2 Types of Case Dismissals – With or Without Prejudice
In the criminal justice system, there are two different types of case dismissals, with and without prejudice. A case being dismissed “with prejudice” or “without prejudice” can be confusing to keep straight, but it can be crucial to your defense strategy. With and without prejudice are the formal legal terms for the different ways cases get dismissed, but they each carry different weight and consequences, both for you and the State’s prosecution. Whether a judge will grant prejudice or not will depend upon the reason for the dismissal.
The starting ground for understanding the two different types of dismissals is to first identify the foundational law as written in the revised statutes of Missouri. Thus, under 510.150, the statute reads as such,
Effect of dismissals, with and without prejudice:
A dismissal without prejudice permits the party to bring another action for the same cause unless the action is otherwise barred. A dismissal with prejudice operates as an adjudication upon the merits. Any voluntary dismissal other than one which the party is entitled to take without prejudice, and any involuntary dismissal other than one for lack of jurisdiction or for improper venue shall be with prejudice unless the court in its order for dismissal shall otherwise specify.
This statute lays the groundwork for when and how dismissals attach. Although the legal verbiage may be confusing to grapple with, it is important to view the starting point.
A court case that is dismissed with prejudice is dismissed permanently. In other words, once the judge attaches prejudice to a case dismissal, the State has effectively lost in its bid to convict the defendant. The State cannot attempt to try the case again and the case is closed. If your case was dismissed with prejudice, it could be appealed to a higher court, but the State cannot refile the charges since that is a direct double jeopardy violation.
Thus, a case dismissed with prejudice is over and done with can cannot be brought back to court any longer upon the initial grounds. For any US Constitution buffs, this is where the fifth amendment double jeopardy clause comes in, which prohibits defendants from being tried twice as no person can be “twice put in jeopardy of life or limb.” Under the revised statutes of Missouri, double jeopardy attaches in a jury trial when the jury has been impaneled and sworn. Then double jeopardy attaches in a court-tried case when the court begins to hear evidence. After these events, the court has deemed that this is enough to constitute a trial to which the prosecutor may not attempt to charge again under the fifth amendment. A prosecutor will never voluntarily dismiss with prejudice since that means his day in court is over and he lost in the attempt to convict.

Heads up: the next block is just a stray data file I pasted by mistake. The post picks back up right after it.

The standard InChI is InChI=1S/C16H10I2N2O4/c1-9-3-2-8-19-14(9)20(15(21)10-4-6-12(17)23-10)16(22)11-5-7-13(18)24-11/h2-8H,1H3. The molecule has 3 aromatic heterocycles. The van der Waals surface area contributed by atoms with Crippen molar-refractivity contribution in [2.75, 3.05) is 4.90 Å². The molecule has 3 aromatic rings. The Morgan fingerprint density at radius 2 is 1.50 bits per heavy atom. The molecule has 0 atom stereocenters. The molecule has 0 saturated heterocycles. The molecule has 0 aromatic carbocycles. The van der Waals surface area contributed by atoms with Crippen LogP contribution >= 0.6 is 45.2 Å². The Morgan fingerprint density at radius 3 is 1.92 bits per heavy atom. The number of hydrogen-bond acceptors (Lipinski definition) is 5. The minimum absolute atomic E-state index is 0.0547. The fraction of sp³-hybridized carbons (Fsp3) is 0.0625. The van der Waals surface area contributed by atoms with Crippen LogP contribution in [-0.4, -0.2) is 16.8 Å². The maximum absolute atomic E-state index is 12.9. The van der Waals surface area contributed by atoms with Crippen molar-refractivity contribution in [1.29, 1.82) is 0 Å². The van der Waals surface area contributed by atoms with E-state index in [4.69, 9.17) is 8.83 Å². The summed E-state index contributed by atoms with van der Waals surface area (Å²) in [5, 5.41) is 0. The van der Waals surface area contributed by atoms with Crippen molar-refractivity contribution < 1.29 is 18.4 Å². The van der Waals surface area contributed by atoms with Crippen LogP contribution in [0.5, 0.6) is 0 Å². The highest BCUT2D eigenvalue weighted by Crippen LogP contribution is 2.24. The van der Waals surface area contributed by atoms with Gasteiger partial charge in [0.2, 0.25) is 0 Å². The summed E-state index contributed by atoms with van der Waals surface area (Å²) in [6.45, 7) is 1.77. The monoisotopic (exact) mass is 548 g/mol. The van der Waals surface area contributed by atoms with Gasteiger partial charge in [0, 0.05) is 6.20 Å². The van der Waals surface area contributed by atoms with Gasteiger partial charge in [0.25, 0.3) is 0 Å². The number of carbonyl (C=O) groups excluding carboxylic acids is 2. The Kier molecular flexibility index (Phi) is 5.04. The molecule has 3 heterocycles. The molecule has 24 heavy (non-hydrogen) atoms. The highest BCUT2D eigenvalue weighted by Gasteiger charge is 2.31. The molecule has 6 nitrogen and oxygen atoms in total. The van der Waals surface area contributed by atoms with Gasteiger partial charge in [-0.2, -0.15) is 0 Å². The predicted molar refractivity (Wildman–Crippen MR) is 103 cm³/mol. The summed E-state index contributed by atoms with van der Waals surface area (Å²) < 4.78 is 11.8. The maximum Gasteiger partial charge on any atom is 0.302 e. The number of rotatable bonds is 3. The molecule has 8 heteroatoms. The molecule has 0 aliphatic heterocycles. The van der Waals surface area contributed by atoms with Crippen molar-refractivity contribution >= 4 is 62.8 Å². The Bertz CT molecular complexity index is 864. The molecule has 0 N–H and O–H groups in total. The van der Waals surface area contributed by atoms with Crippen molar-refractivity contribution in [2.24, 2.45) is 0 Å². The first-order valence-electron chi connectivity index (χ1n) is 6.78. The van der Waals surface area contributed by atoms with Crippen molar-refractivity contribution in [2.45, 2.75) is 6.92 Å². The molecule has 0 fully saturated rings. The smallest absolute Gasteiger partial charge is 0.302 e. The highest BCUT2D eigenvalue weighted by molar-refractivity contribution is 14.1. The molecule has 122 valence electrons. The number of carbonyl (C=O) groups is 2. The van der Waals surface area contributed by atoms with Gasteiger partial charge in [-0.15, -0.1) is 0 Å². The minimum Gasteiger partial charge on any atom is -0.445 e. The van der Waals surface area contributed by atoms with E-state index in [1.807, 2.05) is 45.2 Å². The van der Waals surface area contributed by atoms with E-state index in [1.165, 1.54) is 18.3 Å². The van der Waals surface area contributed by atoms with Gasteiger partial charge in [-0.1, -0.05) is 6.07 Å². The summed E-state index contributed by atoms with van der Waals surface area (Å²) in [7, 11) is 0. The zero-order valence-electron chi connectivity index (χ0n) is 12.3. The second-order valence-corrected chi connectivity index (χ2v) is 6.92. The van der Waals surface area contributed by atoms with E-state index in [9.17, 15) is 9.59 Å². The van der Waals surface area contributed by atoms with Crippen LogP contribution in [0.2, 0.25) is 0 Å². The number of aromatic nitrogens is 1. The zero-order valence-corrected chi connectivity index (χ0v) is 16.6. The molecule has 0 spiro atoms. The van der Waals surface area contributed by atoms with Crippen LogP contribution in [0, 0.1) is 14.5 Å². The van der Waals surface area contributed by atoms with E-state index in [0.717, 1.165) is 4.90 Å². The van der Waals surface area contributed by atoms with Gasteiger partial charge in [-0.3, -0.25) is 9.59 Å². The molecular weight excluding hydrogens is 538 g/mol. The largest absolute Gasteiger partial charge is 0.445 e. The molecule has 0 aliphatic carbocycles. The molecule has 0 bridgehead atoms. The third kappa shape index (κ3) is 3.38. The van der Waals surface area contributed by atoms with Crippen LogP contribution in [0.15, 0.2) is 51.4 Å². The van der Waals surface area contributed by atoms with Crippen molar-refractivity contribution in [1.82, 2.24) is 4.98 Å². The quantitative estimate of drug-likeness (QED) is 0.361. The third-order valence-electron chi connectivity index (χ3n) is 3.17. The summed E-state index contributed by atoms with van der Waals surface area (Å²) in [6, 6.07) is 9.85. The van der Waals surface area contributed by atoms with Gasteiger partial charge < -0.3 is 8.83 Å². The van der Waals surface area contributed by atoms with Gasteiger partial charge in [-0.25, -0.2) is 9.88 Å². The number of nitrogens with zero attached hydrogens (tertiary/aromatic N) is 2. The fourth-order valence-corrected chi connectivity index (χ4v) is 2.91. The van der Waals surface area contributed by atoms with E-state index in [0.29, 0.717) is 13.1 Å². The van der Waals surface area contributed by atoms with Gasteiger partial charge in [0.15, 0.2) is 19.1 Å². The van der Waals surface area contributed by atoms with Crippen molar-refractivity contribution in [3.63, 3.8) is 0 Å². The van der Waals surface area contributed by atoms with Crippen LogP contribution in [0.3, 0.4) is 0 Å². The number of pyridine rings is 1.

A case dismissed without prejudice, unsurprisingly, means the opposite. It is not dismissed permanently, so the State can refile and attempt to convict you. However, remember that the State must abide by the statute of limitations, so the State must refile within accordance of the time limit set by the jurisdiction’s statute of limitations. If the State fails to refile your case within time, then the case is barred from reopening.
Cases which are dismissed on non-constitutional grounds will not have prejudice attach since they are deemed not to have affected the unalienable rights of the defendant. Prosecutors may wish to voluntarily dismiss without prejudice if their witnesses do not appear or refuse to cooperate. Without the witness to testify, the prosecutor usually will not have a viable case to charge, so they will dismiss. That may be the last you hear of the case, or the State may refile the charges. Sometimes the State will refile the charges the same day, to keep the defendant in custody. Other times, if a new incident happens concerning the victim, then the prosecutor can dismiss voluntarily and refile the new incident along with the old charges. This allows the prosecutor to shore up their case with all relevant and pertinent information against the accused.
If you are facing criminal charges, consult an experienced criminal defense attorney. If you have a case that has been refiled after a previous dismissal your attorney will look closely at the type of dismissal and make sure that the State refiled the case within the applicable statute of limitations.